Not to a utilitarian, it isn’t.
The discussion has already hit on the primary utilitarian defense – by increasing the poorer students’ immediate happiness by a small amount, you are also lessening their long-term prospects for happiness by lowering the standards of the education they’re going to receive and by enforcing a view that hard work isn’t necessary to get aheaad. Which, if we assume that hard work really is necessary to get ahead (not a safe assumption, but that’s another issue), then over time the students who benefit from this kind of grade inflation are not going to be as successful or happy as they would have had you taught them to actually put their nose to the grindstone when they have to.
Personally, I don’t think it’s a great defense, because it assumes either a disproportionate effect of a very small beneficial effect (the single grade change), OR it assumes that throughout the students’ lives their teachers are all going to be doing this same thing, instead of the arbitrary and unpredictable series of contradictory messages that their teachers really would be sending over a period of years.
The other big objecton, which I think you’re focusing on, is that it simply seems wrong to deny one guy the benefit of his hard work because of the shitty performance of his peers. And the utilitarian offers a similar defense – it’s not that big a deal compared to the happiness the other students will receive. But more importantly, the utilitarian says that, if, in fact, that is the proper act, and it is optimific to punish the innocent student, then it is the morally correct thing to do (and failing to do it is morally wrong).
That should get under your skin, but it’s really not a factor in whether you should be following Kant or Mill. Because the deontologicists say the exact same thing. They just say it about different situations.
This is one serious and, to my mind, unresolved issues about having a moral theory at all – everyone who follows such a theory will make a decision in some cases that our native, innate moral sense will find abhorrent. And they say that’s OK; our innate moral sense is just instinct, and it pales in the light of the superior reason needed to craft the theory. But that assumes that the theory is in fact morally right. And how can we assume this? There are lots of smart dudes with their own moral philosophies that suggest different results to the same dilemmas, so there’s no way on that score to choose one over the other. in fact that primary way that moral philsopohers try to get people to adopt their philosophy is by appealing to the innate moral sense! Certainly that’s the ultimate idea behind utilitarianism – it assumes that the alleviation of suffering is a good, and so seeks it optimifically. Well, I happen to agree with the notion that the alleviation of suffering is good. But there’s no bedrock to that belief beyond my already extant innate moral sense. Of course, there are times when the theory conflicts with innate morality. But when it does, it’s biting the hand that feeds it – like I said already, the only reason to accept a moral philosophy with rules is because you think those rules will deliver a result that you innate think is moral and good. Ergo, a moral philosophy which tells you to ignore the innate moral sense is useless, because it gives you no reason to accept it.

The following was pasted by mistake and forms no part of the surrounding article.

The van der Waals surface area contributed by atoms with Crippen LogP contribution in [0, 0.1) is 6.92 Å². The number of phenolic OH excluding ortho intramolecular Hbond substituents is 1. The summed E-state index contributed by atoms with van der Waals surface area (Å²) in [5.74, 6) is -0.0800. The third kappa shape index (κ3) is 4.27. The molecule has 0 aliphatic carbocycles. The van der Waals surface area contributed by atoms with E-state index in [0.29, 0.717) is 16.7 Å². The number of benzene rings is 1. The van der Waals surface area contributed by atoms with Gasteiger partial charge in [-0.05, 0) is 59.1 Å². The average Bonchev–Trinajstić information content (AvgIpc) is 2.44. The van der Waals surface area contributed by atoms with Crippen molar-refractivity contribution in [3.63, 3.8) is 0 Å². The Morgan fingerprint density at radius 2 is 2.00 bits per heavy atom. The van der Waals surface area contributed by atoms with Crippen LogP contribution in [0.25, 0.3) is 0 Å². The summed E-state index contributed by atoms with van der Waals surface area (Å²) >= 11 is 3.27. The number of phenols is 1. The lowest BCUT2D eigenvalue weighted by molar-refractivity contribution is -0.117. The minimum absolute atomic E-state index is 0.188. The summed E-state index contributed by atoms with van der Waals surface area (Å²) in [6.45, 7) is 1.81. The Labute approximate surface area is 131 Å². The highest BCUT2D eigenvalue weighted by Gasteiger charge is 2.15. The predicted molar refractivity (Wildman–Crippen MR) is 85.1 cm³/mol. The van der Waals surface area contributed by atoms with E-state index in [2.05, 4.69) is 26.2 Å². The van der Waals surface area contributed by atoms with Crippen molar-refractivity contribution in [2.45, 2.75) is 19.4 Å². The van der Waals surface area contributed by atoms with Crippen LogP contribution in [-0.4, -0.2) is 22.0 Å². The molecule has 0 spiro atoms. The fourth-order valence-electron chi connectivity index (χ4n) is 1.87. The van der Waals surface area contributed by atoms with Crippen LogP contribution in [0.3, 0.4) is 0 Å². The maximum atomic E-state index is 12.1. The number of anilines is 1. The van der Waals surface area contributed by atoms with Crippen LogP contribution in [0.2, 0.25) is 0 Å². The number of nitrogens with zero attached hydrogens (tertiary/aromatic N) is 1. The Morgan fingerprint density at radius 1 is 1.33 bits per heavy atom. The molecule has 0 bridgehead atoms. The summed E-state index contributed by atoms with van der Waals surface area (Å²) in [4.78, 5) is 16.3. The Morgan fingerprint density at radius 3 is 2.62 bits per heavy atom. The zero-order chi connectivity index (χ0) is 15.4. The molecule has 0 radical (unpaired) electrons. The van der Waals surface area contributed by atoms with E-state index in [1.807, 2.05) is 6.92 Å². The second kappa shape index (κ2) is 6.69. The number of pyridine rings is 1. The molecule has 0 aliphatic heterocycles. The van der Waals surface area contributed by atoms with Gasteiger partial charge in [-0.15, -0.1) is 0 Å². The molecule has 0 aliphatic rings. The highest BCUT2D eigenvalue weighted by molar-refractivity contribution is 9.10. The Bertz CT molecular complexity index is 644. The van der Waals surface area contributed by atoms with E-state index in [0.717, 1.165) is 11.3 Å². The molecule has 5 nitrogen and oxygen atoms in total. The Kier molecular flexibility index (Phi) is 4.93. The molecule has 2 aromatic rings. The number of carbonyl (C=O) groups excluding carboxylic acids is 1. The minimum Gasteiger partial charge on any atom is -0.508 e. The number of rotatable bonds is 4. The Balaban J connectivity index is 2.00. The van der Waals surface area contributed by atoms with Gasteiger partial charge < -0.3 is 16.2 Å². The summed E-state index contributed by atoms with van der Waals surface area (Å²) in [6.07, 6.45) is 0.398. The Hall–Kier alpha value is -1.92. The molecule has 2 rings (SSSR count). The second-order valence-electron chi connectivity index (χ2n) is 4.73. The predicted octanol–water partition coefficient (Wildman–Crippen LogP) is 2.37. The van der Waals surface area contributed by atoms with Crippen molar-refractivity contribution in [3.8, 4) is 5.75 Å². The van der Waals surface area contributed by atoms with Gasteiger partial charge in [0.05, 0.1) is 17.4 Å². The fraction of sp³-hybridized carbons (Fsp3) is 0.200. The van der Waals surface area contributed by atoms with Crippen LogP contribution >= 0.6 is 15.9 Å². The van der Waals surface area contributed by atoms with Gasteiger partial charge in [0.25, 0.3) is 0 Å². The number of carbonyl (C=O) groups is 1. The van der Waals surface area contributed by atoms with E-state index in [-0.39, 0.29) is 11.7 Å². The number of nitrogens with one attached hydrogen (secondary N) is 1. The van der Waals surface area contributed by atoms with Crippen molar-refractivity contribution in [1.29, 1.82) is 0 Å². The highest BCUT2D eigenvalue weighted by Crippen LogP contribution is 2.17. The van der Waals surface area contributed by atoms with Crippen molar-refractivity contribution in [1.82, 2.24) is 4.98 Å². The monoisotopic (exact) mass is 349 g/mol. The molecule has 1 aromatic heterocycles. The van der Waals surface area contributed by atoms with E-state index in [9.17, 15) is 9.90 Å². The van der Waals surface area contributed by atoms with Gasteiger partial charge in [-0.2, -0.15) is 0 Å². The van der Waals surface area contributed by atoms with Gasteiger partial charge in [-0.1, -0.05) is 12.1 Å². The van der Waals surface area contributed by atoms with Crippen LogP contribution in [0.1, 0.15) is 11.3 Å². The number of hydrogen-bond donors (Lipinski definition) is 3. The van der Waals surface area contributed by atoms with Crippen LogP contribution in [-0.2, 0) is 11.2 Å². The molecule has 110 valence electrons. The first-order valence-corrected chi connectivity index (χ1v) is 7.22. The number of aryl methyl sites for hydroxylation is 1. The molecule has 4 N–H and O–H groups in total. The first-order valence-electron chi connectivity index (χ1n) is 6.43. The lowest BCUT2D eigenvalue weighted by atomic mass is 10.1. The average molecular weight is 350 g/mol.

But if the moral theory does parrot the innate moral sense, then what’s the point? Having a moral theory which says “Do what you think is right” is the same thing as having no moral theory at all. And in the efforts to make their theories consonant with the innate moral sense, moral philosophers following Mill and Kant (even Mill himself compared to Bentham) have tried to sublimate the masters’ teachings – the creation of Rule utilitarianism being the most successful example. But it’s the same problem on another level of abstraction – if Rule utilitarianism or any derivative theory still confounds the innate moral sense on occasion, then the above problem remains. And if it doen’t, then why have the theory at all instead of just relying on good ol’ instinct.
Anyway, that has little to do with your question, except (in summary) in this way – you shouldn’t back Kant over utilitarianism because you’ve got a hypo where the utlis would tell you to do something unpleasant. Because 1) there are situations where Kant will tell you the same thing, and 2) if your accepted theory never tells you to do something unpleasant, then you’ve really got no theory at all – you’ve just got excuses that let you act the same way your innate moral sense would tell you to act without any theory to guide it.